Alaska legislators watch the voting board during a joint session on confirmations, Tuesday, May 9, 2023. (Photo by James Brooks/Alaska Beacon)
The Alaska Legislature approved all but one of Gov. Mike Dunleavy’s picks for state boards and commissions in a once-per-year joint session of the state House and Senate on Tuesday.
The lone person who did not get the Legislature’s approval was Bethany Marcum, who had been nominated for a seat on the University of Alaska’s governing Board of Regents. Marcum is the head of the Alaska Policy Forum, a nonprofit that promotes conservative policies.
Marcum needed 31 votes from the 60-member Legislature but received only 29.
None of the 78 other appointments received fewer than 34 votes. Legislators approved Adam Crum to lead the Department of Revenue, Jen Winkelman as commissioner of the Department of Corrections, and John Boyle to lead the Department of Natural Resources.
Kim Kovol was confirmed as the head of the Department of Family and Community Services and Heidi Hedberg as commissioner of the Department of Health. Both of those agencies were created when the Department of Health and Social Services was split into two last year.
Rep. Alyse Galvin, I-Anchorage, said legislators normally defer to the governor on appointments.
“Unless you see some major truck in the middle of the road that you’re about to hit, you say yes, because these are the governor’s choices,” she said.
Last year, legislators approved all of Dunleavy’s nominees.
But in Marcum’s case, Galvin received dozens of personally written letters urging her to vote no, and she joined a majority voting against the pick.
Legislators who voted against Marcum cited her 2019 support of Dunleavy’s proposal to slash state support for the University of Alaska by 41%.
The governor later rescinded that proposal in favor of a three-year plan of phased cuts, two of which were later scaled back before the university budget started growing again last year. However, current lawmakers said Marcum’s advocacy made them question her support for the university system.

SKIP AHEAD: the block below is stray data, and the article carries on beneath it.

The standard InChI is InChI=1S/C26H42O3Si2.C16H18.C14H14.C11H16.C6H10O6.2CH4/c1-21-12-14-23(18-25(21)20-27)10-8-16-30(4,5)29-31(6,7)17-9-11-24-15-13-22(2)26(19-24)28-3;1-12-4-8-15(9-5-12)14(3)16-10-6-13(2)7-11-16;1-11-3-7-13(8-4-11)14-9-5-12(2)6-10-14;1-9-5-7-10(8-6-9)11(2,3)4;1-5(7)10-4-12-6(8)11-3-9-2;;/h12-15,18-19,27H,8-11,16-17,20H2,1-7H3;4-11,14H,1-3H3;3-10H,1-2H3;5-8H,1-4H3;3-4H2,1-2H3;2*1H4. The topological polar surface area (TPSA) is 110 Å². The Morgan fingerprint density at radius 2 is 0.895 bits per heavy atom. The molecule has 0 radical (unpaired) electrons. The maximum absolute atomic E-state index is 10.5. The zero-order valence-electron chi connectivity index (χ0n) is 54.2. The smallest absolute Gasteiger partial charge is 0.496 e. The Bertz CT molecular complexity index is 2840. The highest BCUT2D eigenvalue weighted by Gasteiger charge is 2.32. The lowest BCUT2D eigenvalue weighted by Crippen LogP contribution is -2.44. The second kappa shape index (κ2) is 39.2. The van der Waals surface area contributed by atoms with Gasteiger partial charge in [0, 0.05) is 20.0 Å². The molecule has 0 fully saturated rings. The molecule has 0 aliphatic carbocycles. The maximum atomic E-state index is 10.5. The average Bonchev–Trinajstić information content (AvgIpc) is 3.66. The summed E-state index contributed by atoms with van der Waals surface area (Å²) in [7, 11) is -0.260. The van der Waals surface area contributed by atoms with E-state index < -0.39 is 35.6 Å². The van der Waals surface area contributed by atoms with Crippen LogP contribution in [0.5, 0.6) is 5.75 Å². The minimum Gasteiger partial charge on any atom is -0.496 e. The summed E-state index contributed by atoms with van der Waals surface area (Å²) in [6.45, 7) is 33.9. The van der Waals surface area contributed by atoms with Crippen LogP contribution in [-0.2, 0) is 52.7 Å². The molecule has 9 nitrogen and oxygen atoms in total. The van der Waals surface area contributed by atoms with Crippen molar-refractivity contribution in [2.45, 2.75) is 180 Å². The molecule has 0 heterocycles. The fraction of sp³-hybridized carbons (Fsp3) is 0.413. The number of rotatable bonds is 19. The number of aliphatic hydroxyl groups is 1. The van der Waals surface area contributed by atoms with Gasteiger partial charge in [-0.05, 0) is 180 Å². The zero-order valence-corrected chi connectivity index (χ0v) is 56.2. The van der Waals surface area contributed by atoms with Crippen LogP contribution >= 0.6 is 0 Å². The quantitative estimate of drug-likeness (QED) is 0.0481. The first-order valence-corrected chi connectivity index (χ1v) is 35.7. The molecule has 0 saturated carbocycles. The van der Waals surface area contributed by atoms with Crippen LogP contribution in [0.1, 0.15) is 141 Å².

“You’ve got to believe in the basic premise of the institution,” said Rep. Andy Josephson, D-Anchorage.
Before being nominated to the Board of Regents, Marcum was a member of Alaska’s five-person redistricting board.
The Alaska Supreme Court ruled that three members of the board, including Marcum, attempted to illegally gerrymander the state to favor Republican candidates.
“I do not believe we can trust someone who went against the Alaska Constitution twice, as ruled by the Alaska Supreme Court,” said Rep. Andrew Gray, D-Anchorage, referring to two separate rulings.
Sen. Jesse Kiehl, D-Juneau, said he doesn’t trust Marcum, in part because of his experience when he was a legislative staffer.
Kiehl said Marcum testified in favor of a bill proposed by then-Sen. Mike Dunleavy, R-Wasilla, and attempted to conceal the fact that she was Dunleavy’s aide, he said.
“If you cannot trust the people you work with, you cannot work with them,” he said.
Dozens of Republicans in the state House and Senate rose in Marcum’s defense.
Frank Tomaszewski, R-Fairbanks, said he finds Marcum “honest and above reproach,” while House Majority Leader Dan Saddler, R-Eagle River, said she always “maintains respect and decorum” even while under fire.
Several Republicans said legislators shouldn’t conflate Marcum’s comments while leading the Alaska Policy Forum — part of a conservative nationwide network — with her personal beliefs.
Sen. Mike Shower, R-Wasilla, and Rep. Kevin McCabe, R-Big Lake, suggested that Marcum could bring a new perspective to the Board of Regents.
“To have a fiscal watchdog … is not a bad thing,” said Sen. Shelley Hughes, R-Palmer.
Marcum did not return a text message seeking comment.
Jeff Turner, the governor’s deputy communications director, said that when the governor picks a new person for the Board of Regents, the governor’s office will make an announcement.
Correction: This article originally described Marcum as the former head of the Alaska Policy Forum. She currently serves as its chief executive officer.
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